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Sex Sells--But I'm Not Buying

By Alf Gordon(13,356)

Posted Wednesday, April 16, 2008
View All Blog Posts submitted by Alf Gordon

(Warning:  If you're offended by frank biological terminology, reading this blog entry would be a VERY bad idea.)

They're everywhere, and you're blind if you miss them.  On television, on billboards, in magazines, in newspapers.  Scantily-clad busty females and muscular half-dressed males are used to promote the sale of just about anything imaginable.  And why?  Because sex sells.

I hope it's because I'm less gullible than I used to be, but I don't fall for that garbage anymore.  Seeing a partially-exposed set of boobs doesn't raise my hormone level to the point where it overrides my common sense and makes me reach for my credit card.  In fact, I find it rather offensive that marketing agencies think I'm so driven by my sex drive that my brain doesn't figure into the equation at all.  Ironically, I find myself looking at these advertisements in a whole new light and wondering about the integrity of the vendor as well as the advertising firm.

When I see a commercial showing two middle-aged men in business suits trying to sell men's clothing while cavorting with much younger women in tight-fitting and flesh-revealing garb, I don't think about the quality of the clothing or the prices.  I DO wonder if those girls are all over 18, and what these two lecherous old men are doing oogling women that could be their daughters...or granddaughters (yuck--creepy!).  And I have to be concerned that these "gentlemen" are more interested with the physical attributes of their female friends than they are in the quality of the clothes they hawk.

When I see a billboard advertising auto rims while prominently displaying two bikini-clad females, I wonder what the connection is between breasts and rims.  Maybe it's shape (they're both round--or we're told they're supposed to be).  I hope it's not density.  If both items are either very soft or very hard, then either the rims or the girls are faulty!  (At least you can take the rims back for a refund.)

And let's not assume that only men are under attack.  Young men with no shirts and tight-fitting jeans are increasingly appearing in ads, hoping to appeal to the female of the species.  Abercrombie & Fitch has come under attack recently for the revealing photos in their catalog.  And certain fashion magazines have no problem displaying nearly-naked males and females to sell anything from perfumes to clothing to feminine hygiene products.  Even last season's "The Celebrity Apprentice" had an episode where one team used male models in next to nothing to sell Vera Wang's mattresses.  (Obviously women buy the bedding.)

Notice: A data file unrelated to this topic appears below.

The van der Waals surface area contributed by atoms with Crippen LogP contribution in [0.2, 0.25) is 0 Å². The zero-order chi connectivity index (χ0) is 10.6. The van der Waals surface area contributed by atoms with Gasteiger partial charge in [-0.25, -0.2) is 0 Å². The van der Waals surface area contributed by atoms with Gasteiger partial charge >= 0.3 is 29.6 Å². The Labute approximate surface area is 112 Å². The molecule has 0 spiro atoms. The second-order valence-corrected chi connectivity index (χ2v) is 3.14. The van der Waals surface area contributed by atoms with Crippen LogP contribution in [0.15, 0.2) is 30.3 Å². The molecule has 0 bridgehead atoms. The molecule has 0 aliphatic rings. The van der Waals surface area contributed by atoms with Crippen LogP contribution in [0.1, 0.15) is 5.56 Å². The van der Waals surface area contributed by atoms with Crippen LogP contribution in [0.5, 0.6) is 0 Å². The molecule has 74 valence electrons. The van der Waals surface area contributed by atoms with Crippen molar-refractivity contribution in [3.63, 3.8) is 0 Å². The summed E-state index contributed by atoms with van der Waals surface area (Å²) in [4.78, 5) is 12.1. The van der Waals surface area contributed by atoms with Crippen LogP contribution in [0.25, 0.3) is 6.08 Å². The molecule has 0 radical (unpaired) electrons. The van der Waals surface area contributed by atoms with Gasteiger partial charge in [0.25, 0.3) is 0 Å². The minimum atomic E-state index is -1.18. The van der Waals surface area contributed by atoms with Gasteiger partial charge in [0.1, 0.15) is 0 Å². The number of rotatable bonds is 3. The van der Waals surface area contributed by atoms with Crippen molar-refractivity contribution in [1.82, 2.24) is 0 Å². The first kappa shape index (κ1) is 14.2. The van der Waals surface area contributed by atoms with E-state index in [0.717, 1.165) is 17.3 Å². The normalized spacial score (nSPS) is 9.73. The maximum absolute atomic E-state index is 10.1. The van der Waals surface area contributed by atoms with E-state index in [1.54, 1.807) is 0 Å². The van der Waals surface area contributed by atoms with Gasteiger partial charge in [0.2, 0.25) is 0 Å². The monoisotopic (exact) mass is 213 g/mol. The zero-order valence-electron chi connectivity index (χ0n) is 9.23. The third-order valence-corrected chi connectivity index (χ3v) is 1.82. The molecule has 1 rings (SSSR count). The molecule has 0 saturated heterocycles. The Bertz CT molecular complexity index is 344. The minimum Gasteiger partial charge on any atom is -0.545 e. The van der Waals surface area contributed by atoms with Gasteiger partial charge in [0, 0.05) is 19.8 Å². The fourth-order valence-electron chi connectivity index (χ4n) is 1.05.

You can't tell me that eliminating sex from ads reduces sales.  Some of the most memorable ads are the ones that never let sex figure into the equation.  Phrases like "Where's the beef?" and "Can you hear me now?" have nothing to do with sex and everything to do with the product.  And watch the ads that run this summer during the Olympic Games.  If the past is any indication, they'll tug at your heart strings and get you to open up your wallet in a way that near-nudity can't.  (Do ANY of the charitable fund-raising ads you've seen use naked people to raise money?  I don't think so!)

In any case, if a vendor feels the only way he can generate interest in his product is to use a nearly-naked human being to rev up my hormones, I won't give his spokesperson a second look, much less his product.  I'm not 17 anymore, folks, and just because I'm a male it doesn't mean I don't know how to think with the right head...!

This Blog Post has been read 818 times.
Posted to ProBlogs.com on Wednesday, April 16, 2008
View other posts by Alf Gordon

Comments on this blog post:

Anonymous: (46 days 20 hours ago.)
Great article, Alf!

Ian Trumbull from Portland Maine: (46 days 20 hours ago.)
The key here is WHO those ads are targeting. Most ads go after younger consumers who conventional wisdom (and past results) says DO buy things based on sex appeal. Sure, some people may get offended, but if these ads truly didn't work, they'd be gone by now. as you say, You're not 17, yet that is often the age bracket advertisers want looking at their ads. I guess they figure older people are already too set in their buying habits...

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